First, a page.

Consecutive case retrospective computerized analysis of lateral radiographs.Objectives.
To investigate the time evolution of the geometry of anterior cervical discectomy and fusion using a new computer-aided measurement technique.Summary of Background Data.
Prior clinical studies have reported benefits and complications of anterior cervical plate stabilization, but have not comprehensively described changes in sagittal geometry following arthrodesis and plating. High fusion success rates have been reported for single-level discectomy and fusion, whereas multilevel procedures have demonstrated lower clinical success rates with increased hardware failure and pseudarthrosis rates.Methods.
Sagittal alignment data were collected from lateral radiographs of 51 patients with 52 operations for single- or multiple-level anterior cervical discectomy and fusion, both with and without anterior cervical plate stabilization. Intervertebral angulation and separation at the operated segments before surgery, immediately after surgery, and at long-term follow-up were compared using a computer-aided technique.Results.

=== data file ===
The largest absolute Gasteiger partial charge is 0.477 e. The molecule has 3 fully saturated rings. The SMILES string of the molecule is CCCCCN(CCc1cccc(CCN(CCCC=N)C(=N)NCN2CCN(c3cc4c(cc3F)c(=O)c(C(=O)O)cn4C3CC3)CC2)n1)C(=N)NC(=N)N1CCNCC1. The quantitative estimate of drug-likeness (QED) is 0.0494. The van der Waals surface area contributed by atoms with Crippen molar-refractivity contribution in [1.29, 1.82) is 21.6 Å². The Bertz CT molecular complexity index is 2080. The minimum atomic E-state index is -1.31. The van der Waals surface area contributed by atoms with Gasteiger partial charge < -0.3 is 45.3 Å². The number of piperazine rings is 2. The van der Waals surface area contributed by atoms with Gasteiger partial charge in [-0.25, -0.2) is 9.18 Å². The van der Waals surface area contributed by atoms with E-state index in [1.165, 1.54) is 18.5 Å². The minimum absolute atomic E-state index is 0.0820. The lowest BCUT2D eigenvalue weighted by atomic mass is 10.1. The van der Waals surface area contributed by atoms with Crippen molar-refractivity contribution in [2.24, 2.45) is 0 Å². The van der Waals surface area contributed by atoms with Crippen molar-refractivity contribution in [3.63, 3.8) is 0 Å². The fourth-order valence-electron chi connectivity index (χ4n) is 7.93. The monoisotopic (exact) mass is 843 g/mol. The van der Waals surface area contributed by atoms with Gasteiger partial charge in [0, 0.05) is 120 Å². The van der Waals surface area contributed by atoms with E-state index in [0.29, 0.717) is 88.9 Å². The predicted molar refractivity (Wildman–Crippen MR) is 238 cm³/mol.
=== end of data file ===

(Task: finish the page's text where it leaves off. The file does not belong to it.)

Single-level anterior cervical discectomy and fusion with plate stabilization lost 0.9° of the operatively obtained lordosis after surgery compared to 7.5° for single-level fusions with bone alone (P = 0.0001). In multilevel anterior cervical discectomy and fusion, the bottommost level of the anterior cervical discectomy and fusion construct was much more prone to collapse than the remaining levels (mean bottom-level loss of 4.0°vs. mean 0.2° increase at the remaining levels, P < 0.0001).Conclusions.
Anterior cervical plate stabilization helps maintain operatively obtained segmental distraction and lordosis following anterior cervical discectomy and fusion. In multilevel procedures, this study found that postoperative collapse is largely localized to the bottommost level, where hardware failure and pseudarthrosis have been observed most often by others.